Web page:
Books That Would Make Great Movies

Elizabeth Bluemle -- March 1st, 2016

Movie versions of kids’ books are iffy. A few are great; many are mediocre or worse. I always encourage children to read the book before seeing the movie, because the book is almost always better. That said, there are some books based on real events that could be fantastic movies. For instance:

My colleague Sandy suggested this idea for a blog post. Recently, she pressed a copy of Phoebe the Spy by Judith Berry Griffin (illus. by Margot Tomes) into the hands of a friend who directs action films. She told him she knew this wasn’t his genre, but thought he might know the right person for it. It’s the terrific, suspenseful true story of an African-American girl who — in the guise of George Washington’s housekeeper — became a spy for American revolutionaries in the 1700’s and successfully helped avert a plot to assassinate Washington. What a fantastic, positive, inspiring, and action-filled story to bring to a wide audience! And how revolutionary to show an African-American character in history who — though in danger because of the spying — leads a life that isn’t primarily downtrodden. Audiences would be intrigued and inspired by such a kicka** young heroine!

Sandy also thought that Margi Preus’s wonderful Shadow on the Mountain would make a wonderful movie, and I agree! Another true espionage story, this one is about a 14-year-old Norwegian boy during World War II who smuggled illegal newspapers through his Nazi-occupied territory and carried supplies to members of the resistance in the mountains. The book culminates with his escape over the mountains. As the Horn Book wrote in its glowing review, “The final chapters, which chronicle Espen’s dramatic escape to Sweden — days and nights of mountain skiing, Nazis in hot pursuit — take the book into adventure-thriller territory without losing the humanity that characterizes Preus’s account.” Who wouldn’t want to see that movie?!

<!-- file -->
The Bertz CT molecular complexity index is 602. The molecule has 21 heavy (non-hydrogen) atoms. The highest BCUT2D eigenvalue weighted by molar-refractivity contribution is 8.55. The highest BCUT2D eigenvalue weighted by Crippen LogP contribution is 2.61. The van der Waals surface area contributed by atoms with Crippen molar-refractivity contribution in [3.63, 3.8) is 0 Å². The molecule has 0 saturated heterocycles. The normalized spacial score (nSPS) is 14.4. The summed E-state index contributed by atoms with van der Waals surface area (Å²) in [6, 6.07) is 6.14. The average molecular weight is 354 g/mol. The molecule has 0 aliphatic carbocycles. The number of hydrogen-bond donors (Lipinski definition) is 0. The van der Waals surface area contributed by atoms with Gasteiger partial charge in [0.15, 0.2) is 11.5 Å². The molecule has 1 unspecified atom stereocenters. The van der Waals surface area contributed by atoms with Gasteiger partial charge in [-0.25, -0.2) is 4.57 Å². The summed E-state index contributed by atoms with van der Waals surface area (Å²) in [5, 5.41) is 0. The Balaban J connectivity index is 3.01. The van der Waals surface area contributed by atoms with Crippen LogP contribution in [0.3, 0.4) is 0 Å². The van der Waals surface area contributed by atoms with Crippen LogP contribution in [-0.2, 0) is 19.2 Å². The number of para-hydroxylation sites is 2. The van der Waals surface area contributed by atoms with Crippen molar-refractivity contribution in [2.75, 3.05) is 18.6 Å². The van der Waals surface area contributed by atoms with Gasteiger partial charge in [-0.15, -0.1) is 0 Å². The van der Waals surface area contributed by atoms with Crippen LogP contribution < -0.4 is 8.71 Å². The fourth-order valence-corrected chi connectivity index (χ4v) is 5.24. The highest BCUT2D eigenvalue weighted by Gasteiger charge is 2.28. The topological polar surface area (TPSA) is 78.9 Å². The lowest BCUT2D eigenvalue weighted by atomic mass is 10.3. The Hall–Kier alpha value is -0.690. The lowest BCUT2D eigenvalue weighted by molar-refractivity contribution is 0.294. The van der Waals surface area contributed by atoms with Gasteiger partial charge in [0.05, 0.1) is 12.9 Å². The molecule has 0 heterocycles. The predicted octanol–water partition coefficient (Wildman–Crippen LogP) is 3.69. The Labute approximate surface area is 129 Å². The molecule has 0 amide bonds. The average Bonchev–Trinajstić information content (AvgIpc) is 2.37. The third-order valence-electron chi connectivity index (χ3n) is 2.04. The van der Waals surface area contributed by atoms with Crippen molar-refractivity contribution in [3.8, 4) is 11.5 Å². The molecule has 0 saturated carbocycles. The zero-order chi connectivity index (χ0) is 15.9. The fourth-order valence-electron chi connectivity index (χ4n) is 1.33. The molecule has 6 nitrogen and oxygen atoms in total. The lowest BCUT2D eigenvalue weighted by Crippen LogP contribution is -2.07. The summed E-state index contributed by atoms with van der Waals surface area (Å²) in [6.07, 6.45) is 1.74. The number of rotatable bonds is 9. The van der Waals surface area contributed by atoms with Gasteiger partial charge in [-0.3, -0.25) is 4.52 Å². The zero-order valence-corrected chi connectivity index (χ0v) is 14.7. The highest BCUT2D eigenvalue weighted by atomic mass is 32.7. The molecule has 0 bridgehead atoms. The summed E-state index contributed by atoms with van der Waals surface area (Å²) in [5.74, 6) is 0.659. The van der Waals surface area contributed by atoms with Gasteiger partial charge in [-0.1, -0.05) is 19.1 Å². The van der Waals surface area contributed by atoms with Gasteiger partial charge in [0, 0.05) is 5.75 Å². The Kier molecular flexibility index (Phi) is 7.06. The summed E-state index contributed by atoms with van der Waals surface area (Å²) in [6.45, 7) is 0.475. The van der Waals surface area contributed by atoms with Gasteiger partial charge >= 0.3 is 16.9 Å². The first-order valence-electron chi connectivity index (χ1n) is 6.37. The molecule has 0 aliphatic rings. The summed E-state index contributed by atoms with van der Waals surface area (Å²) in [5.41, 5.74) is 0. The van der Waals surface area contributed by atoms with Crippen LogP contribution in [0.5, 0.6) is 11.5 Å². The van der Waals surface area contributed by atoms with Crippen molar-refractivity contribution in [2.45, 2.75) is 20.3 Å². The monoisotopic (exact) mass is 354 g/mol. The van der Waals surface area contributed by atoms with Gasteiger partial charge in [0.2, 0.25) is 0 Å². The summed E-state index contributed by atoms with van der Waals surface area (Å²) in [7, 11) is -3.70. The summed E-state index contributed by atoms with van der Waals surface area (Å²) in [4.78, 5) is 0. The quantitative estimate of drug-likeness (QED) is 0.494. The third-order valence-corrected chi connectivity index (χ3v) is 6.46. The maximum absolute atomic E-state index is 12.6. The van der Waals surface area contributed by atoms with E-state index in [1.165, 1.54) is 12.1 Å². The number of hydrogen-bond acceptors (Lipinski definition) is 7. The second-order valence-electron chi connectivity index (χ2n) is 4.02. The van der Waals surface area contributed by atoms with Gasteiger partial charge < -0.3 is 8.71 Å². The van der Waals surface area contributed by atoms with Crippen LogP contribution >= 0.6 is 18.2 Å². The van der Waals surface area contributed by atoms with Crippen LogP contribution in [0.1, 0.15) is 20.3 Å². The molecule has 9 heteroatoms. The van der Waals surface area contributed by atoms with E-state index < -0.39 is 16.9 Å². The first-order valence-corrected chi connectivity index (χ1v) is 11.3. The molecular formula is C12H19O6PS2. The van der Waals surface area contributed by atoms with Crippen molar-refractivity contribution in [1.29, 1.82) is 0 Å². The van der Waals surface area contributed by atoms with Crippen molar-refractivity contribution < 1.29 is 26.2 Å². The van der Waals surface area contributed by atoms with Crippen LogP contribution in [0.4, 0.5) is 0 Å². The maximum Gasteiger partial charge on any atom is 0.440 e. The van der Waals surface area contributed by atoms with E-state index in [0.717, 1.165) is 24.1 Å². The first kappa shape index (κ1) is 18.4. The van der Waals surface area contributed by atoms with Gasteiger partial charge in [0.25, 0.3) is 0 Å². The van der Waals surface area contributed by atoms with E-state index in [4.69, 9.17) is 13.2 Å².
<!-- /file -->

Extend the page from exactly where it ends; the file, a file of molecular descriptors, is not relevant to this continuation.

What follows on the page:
The mountainous adventure made me think of another book whose movie I would eagerly watch: Jordan Romero’s No Summit Out of Sight: The True Story of the Youngest Person to Climb the Seven SummitsAs young as age 10, Romero knew he wanted to climb big mountains and dreamed of climbing the world’s highest peaks — a challenge for climbers twice his age and much more experienced. At 13, he summitted Everest. The book is filled not only with Romero’s successes, but also the struggles and tough moments where he almost gave up. It’s a gripping read, all the better for being true. It’s likely this book (and possibly either of the other two I mentioned) has already been optioned, but if that’s true, let’s get cracking and make those movies, studios!

It occurred to me that all of the books I imagined wanting to be made into movies were nonfiction titles. I often don’t like my fictional heroes and heroines remade by someone else, but retelling a true story on the silver screen feels different.

Of course, the minute I say that, I think about Cynthia Kadohata’s The Thing About Luck, which I think would make an incredibly appealing movie. Winner of the National Book Award (and recipient of six starred reviews), this book tells the story of a 12-year-old girl named Summer whose family’s luck has taken a turn for the worse.

Left in the care of their grandparents, Summer and her brother, Jaz, have to help navigate harvest season for the big company that hires them as farm workers. This story is so refreshing, funny, and packed with heart. It’s a different perspective from ones we typically see in films — Summer as a contemporary Japanese-American kid growing up with very traditional Japanese grandparents — and is full of events both large and small (like To Kill a Mockingbird or Bridge to Terabithia — hint, hint, movie people). It’s also a timely story, set in current times when so many American children work as migrant laborers on farms, and many of us (especially urbanites) know so little about that world.

People are hungry for stories that inspire their souls and enrich their minds, especially when accomplished without saccharine sweetness or heavy-handed moralizing. As Maggie Smith’s character in Peter Shaffer’s Lettice and Lovage says, beating her drum, “Enlarge! Enliven! Enlighten!”

This year’s Oscars for a bunch of movies glorifying violent solutions to manmade ills made me yearn for stories of real people acting courageously and generously during difficult times — and making a significant positive difference as a result.

What children’s and young adult books would YOU most like to see on the silver screen (as long as they aren’t mangled in the process)?

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